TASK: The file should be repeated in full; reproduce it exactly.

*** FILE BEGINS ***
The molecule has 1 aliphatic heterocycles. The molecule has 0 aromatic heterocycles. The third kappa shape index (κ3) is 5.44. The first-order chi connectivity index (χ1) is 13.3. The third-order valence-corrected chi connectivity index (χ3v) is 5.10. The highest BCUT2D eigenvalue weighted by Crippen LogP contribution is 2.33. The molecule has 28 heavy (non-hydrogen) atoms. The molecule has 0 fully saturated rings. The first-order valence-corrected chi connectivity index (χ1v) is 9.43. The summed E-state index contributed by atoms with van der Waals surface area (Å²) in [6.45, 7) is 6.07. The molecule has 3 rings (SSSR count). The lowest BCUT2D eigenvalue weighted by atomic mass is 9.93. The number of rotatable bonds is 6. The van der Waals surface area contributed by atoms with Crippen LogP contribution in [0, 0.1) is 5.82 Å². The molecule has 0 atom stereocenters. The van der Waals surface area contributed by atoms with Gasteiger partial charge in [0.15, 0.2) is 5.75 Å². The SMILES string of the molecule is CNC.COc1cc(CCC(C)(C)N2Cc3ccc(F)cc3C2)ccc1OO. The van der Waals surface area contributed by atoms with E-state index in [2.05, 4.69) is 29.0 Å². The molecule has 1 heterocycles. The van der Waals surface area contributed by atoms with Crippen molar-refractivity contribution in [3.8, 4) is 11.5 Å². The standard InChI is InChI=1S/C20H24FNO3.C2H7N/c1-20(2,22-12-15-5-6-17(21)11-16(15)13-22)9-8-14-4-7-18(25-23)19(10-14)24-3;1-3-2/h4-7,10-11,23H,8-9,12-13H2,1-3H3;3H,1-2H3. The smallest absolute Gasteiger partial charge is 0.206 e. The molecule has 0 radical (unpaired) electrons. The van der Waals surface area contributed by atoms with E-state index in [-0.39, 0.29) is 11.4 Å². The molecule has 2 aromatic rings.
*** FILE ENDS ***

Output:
The molecule has 1 aliphatic heterocycles. The molecule has 0 aromatic heterocycles. The third kappa shape index (κ3) is 5.44. The first-order chi connectivity index (χ1) is 13.3. The third-order valence-corrected chi connectivity index (χ3v) is 5.10. The highest BCUT2D eigenvalue weighted by Crippen LogP contribution is 2.33. The molecule has 28 heavy (non-hydrogen) atoms. The molecule has 0 fully saturated rings. The first-order valence-corrected chi connectivity index (χ1v) is 9.43. The summed E-state index contributed by atoms with van der Waals surface area (Å²) in [6.45, 7) is 6.07. The molecule has 3 rings (SSSR count). The lowest BCUT2D eigenvalue weighted by atomic mass is 9.93. The number of rotatable bonds is 6. The van der Waals surface area contributed by atoms with Crippen LogP contribution in [0, 0.1) is 5.82 Å². The molecule has 0 atom stereocenters. The van der Waals surface area contributed by atoms with Gasteiger partial charge in [0.15, 0.2) is 5.75 Å². The SMILES string of the molecule is CNC.COc1cc(CCC(C)(C)N2Cc3ccc(F)cc3C2)ccc1OO. The van der Waals surface area contributed by atoms with E-state index in [2.05, 4.69) is 29.0 Å². The molecule has 1 heterocycles. The van der Waals surface area contributed by atoms with Crippen molar-refractivity contribution in [3.8, 4) is 11.5 Å². The standard InChI is InChI=1S/C20H24FNO3.C2H7N/c1-20(2,22-12-15-5-6-17(21)11-16(15)13-22)9-8-14-4-7-18(25-23)19(10-14)24-3;1-3-2/h4-7,10-11,23H,8-9,12-13H2,1-3H3;3H,1-2H3. The smallest absolute Gasteiger partial charge is 0.206 e. The molecule has 0 radical (unpaired) electrons. The van der Waals surface area contributed by atoms with E-state index in [-0.39, 0.29) is 11.4 Å². The molecule has 2 aromatic rings.